Thursday, January 10, 2019

Wordy Thursday with Wild Woman: What We Save Saves Us

Jakelin Maquin, age seven


Just as Talequah the whale  increased awareness of our environmental plight and how it impacts other living beings, this little girl, Jakelin Maquin's, death in the custody of the U.S. Custom and Border Protection in December put a human face on the suffering of those fleeing violence, poverty and death in their home country. For those arriving desperate and exhausted at closed Mexican-U.S. borders, there is no welcoming hand, just greater despair.



Felipe Alonzo-Gomez, age eight


On Christmas Day, we learned a second child had died Christmas Eve, an eight year old boy from Guatemala. His name is Felipe Alonzo-Gomez. 


On January 19, women will march again, as they did in 2017,  a Women's Wave organizers expect to sweep the globe. "We march for her," a spokeswoman said, of seven-year-old Jakelin. "We march for Felipe."  They will march for the thousands of children at the border. They will march with the Parkland activists, with grandmothers tired of our long history of patriarchy and social injustice, with the young,  frustrated by the environmental disaster they are inheriting, and for you and me.

I am heartened by the 100 women who were elected in the midterms in the U.S. Time for women's voices to rise, along with the men who support them.





As we ponder the beginning of this new year, what is our best hope for 2019? Let's use our voices to dream a better world for the children. We need grandmother wisdom - and indigenous wisdom - as never before,  to begin to live respectfully on and with Mother Earth and all of her creatures. Including each other.



For your writing prompt: Pen a poem of social commentary in free verse or form - whatever thoughts spark your muse, in contemplating  these issues, whether an elegy of sorrow for the children, or a paean of tattered hope for all that needs saving. For what we save, saves us.

Whether we march or don't march, we can join our voices to those working hard to birth a better world. I look forward to reading your poems.




15 comments:

Sherry Blue Sky said...

I hope this prompt isn't too gloomy for you, kids. Feel free to take it in a light direction. Lord knows, we could all use the hope!

Kim Russell said...

Thank you for this prompt, Sherry, not that I need reminding. Every day I read the news and despair. I took my inspiration from an article written by Yvette Cooper, one of the few politicians I admire at the moment. All the others eems to be embroiled in Brexit.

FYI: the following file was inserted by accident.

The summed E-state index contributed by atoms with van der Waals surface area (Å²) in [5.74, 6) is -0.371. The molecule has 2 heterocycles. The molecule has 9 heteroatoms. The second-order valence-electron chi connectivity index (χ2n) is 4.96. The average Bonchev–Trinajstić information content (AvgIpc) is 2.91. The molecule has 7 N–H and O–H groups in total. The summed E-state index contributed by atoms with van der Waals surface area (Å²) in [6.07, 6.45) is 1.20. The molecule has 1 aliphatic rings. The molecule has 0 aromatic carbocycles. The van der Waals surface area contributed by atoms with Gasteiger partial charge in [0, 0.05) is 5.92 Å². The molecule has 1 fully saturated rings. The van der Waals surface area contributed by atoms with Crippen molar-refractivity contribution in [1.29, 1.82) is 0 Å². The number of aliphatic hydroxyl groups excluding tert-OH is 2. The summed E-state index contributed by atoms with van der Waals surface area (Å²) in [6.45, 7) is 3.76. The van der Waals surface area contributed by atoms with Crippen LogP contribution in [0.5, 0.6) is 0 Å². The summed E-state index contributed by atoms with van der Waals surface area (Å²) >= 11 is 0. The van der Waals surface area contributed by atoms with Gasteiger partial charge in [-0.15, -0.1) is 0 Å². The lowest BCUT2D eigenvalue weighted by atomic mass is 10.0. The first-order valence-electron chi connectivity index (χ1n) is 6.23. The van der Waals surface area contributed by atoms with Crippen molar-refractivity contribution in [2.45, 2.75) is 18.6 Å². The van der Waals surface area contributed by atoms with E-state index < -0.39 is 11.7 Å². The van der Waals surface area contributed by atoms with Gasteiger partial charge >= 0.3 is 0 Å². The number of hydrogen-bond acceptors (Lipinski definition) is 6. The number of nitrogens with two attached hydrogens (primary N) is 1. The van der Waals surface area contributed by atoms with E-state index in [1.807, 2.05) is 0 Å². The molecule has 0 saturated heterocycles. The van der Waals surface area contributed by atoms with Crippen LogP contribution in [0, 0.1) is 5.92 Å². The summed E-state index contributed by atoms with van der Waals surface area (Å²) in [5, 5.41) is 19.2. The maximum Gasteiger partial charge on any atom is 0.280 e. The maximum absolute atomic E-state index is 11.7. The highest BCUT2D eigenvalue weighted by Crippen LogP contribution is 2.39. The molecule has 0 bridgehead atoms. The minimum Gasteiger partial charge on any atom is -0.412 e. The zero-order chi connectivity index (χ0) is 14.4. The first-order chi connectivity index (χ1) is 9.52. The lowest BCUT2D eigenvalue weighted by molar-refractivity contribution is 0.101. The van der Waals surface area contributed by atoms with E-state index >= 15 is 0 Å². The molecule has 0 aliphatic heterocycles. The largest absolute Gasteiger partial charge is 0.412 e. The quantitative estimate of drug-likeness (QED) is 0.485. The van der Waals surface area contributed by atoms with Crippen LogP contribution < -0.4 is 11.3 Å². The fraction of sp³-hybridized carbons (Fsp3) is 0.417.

Sherry Blue Sky said...

Thanks for diving in, my friends. There are some refreshingly plain-spoken women , newly elected, in the U.S., who are telling it like it is. So wonderful to hear some truthful words.

Susan said...

Kim's poem brought me here, Sherry, though it's been long since my feet felt the garden floor. This is an amazing prompt. "What we save saves us" has always been true. We're writing and walking and some inches of change occur on which some great event will turn. I know it. We ready the ground. And, the priority is the children of every single species. The children must grow with all the tools their nature allows. With humans, that means carrying and incorporating ideas, feeling empathy, having agency. Thank you Sherry and Kim. Thank you Toads.

Sherry Marr said...

Thank you for your wonderful comment, Susan. I know you work very actively for social justice and I so admire that. We do what we can. And as poets, we write.

Toni Spencer said...

What we save saves us...I think there is more to this than social commentary but you have made the prompt. I had a brief haibun set up to add and then read the social commentary part. So sorry Sherry. I will not be posting but a most interesting prompt.

Sherry Blue Sky said...

Please feel welcome to post, Toni......it need not be social commentary......i did say to write whatever sparks your muse from this invitation. I am very unexacting. Smiles.

Fireblossom said...
This comment has been removed by the author.
Fireblossom said...

Gah, I should read the preceding comments before leaving mine!

robkistner said...

I may have gotten a little too dark with my post this week to IGWRT... a little too real, sorry if I bummed anyone out.

Sherry Blue Sky said...

Rob, i appreciated your poem. So many kids have lives like that. It is inspiring that the boy in your poem recognized school was his gateway out and up. So many kids go under in similar circumstances. Thank you for sharing it.

Kerry O'Connor said...

Thank you for this well-timed topic, Sherry.

Therisa's World said...

Hello everyone, am hoping the holiday season was kind and gentle to you. Am sharing a poem on a topic that's very important for me, how society is dealing with the transcommunity. Sadly, in many ways, we're failing and falling behind the advances, made over the past 2 decades.

Sherry Marr said...

Especially in Ontario, though blighted consciousness is clearly everywhere. Thanks for your poem, Therisa. It is an important one.

Sherry Marr said...

Thank you, my friends, for the wonderful poems written in response to this somewhat ambiguous prompt. I am heartened by each one of them.Truly poems do have impact, and the power to reach hearts and influence and inspire minds. It is what we can do, when it often feels like we can do little to effect change. Onward, pens aloft!